Mar 6, 2015

The Sinking of HMCS Shawinigan

In early 1944 the Germans began to mount 'schnorkel' breathing tubes on their submarines, which allowed them to cruise about eight metres under the surface while showing only a narrow air intake above water, which was all but invisible. In this way, the submarines could run their powerful diesel engines while submerged, and never rise to the surface for weeks on end. Although the submerged speed of the submarines was still too slow to catch most ships, the submarines could once again push close to the mouths of British - and Canadian and American - harbours, and fire torpedoes at ships as they left or entered ports. With the rocks and old shipwrecks littering the ocean floor near the coasts, and the complex currents and temperature layers in coastal waters, escorts often found that their sonar was incapable of finding the submarines. So serious was the threat in British waters, and so overextended was the Royal Navy, that the Canadian navy continued to maintain at least twenty of its best anti-submarine destroyers and frigates in British waters. Their work required nearly constant alertness, for at any moment a torpedo could - and did- come racing silently from the depths.

Beginning in the summer of 1944 the Germans also sent four or five schnorkel submarines at a time to hunt in Canadian coastal waters. Because of the greater importance of the transatlantic convoys and the protection of British waters, the Canadian navy kept only minimum forces at home. These were not strong enough to find and sink the enemy vessels, but did sufficiently intimidate the Germans that losses in Canadian waters were light - some 15 ships during the last year of the war.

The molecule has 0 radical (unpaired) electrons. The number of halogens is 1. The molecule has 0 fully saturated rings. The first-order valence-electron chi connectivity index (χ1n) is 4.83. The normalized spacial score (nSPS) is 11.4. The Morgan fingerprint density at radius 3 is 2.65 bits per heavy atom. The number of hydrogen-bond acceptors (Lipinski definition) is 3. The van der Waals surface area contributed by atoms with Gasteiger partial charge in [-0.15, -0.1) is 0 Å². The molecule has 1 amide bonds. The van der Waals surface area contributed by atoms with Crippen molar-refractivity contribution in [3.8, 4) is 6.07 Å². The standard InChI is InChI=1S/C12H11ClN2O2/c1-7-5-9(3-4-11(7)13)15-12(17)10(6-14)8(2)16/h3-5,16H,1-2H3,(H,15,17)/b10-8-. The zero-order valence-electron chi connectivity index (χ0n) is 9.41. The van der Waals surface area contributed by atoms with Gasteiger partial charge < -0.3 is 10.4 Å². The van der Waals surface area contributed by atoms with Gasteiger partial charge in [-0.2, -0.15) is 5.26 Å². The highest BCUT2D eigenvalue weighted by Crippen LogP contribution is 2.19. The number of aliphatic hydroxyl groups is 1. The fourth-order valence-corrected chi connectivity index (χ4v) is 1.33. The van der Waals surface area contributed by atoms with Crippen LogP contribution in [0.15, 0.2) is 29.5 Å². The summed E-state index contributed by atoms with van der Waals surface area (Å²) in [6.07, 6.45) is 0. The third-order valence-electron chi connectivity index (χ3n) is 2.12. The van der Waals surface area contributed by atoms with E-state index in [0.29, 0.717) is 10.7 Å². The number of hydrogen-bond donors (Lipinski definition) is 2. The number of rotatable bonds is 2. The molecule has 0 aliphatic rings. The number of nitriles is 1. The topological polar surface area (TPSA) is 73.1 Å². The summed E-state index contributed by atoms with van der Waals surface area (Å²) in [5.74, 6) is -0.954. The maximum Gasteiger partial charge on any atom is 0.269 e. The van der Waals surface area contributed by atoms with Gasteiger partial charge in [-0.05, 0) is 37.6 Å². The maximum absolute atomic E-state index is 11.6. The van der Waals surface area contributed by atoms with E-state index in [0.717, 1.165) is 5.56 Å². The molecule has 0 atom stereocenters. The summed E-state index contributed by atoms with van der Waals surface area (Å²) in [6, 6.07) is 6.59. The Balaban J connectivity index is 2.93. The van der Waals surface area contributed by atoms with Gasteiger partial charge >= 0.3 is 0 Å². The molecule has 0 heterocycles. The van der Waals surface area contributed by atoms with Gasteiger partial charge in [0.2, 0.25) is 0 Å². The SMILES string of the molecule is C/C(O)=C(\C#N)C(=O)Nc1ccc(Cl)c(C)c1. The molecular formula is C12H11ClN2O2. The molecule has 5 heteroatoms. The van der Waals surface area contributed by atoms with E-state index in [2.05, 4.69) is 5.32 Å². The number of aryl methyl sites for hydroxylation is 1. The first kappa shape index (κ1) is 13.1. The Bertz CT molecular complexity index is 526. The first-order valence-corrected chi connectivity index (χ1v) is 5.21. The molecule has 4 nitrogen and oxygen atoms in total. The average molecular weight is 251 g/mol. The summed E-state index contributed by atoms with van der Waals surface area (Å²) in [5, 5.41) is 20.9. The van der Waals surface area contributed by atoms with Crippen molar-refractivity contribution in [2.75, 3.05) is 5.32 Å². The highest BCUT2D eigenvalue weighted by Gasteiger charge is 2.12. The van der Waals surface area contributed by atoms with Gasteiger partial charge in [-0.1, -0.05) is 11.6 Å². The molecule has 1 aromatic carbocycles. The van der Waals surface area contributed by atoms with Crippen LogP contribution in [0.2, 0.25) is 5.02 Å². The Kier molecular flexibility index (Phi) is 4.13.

Among them was the corvette HMCS Shawinigan, which, while on a routine patrol off Port-aux-Basques, Newfoundland, on the night of November 24th, 1944, had the back luck to pass right across the sights ofU-1228. All 91 men on board the Shawinigan died.

The Sinking of HMCS Shawinigan
0145 Coast shining beautifully in moonlight, Table Mountain, Sugar Loaf, Cape Ray [Newfoundland] beacons showing up as gleams on the horizon...
0150 Hydrophone pickup at bearing 2000. To periscope depth.
0210 At bearing 2100 destroyer [sic] tacking along basic course NE...
0220 Turned off for stern pursuit...
0230 Tube VI fired turning shot bow... aiming point stern, estimated range [2500 metres] 0232 Torpedo and screw noises merge.
0234 A hit after 4 min 0 sees. High, 50 m, large explosion column with heavy shower of sparks, after collapse of explosion column, only 10m high now, then smoke cloud, destroyer disappeared. On hydrophone set screw noises disappeared with hit, great roaring and crackling sounds....
0236 Depth charge detonations at intervals of 1-3 minutes. Surmise destroyer depth charges going off as triggers activated when depth reached... Kapitanleutant Marienfeld, commanding officer, recording the attack that sank the corvette HMCS Shawinigan. There were no survivors.

'At 1320Z [Greenwich Mean Time] 27th of November, while carrying out a search in accordance with your signal 270109, aircraft reported a large oil slick...and it was closed for investigation. Oil, apparently boiler fuel, covered a considerable area, and in searching further, six bodies wearing R.C.N. life belts were located floating in the sea, and transferred [sic] to "TRURO" for passage to Sydney. The oil slick was made up in part of heavy fuel oil, and resembled chunks of mud floating on the water. Each body was wearing a life belt when recovered, and appeared to be floating upright in the water, with the face submerged... it is considered that the bodies were from H.M.C.S. "SHAWINIGAN". 

Acting Commander W.C. Halliday, Royal Canadian Naval Reserve, commanding officer HMCS Springhill.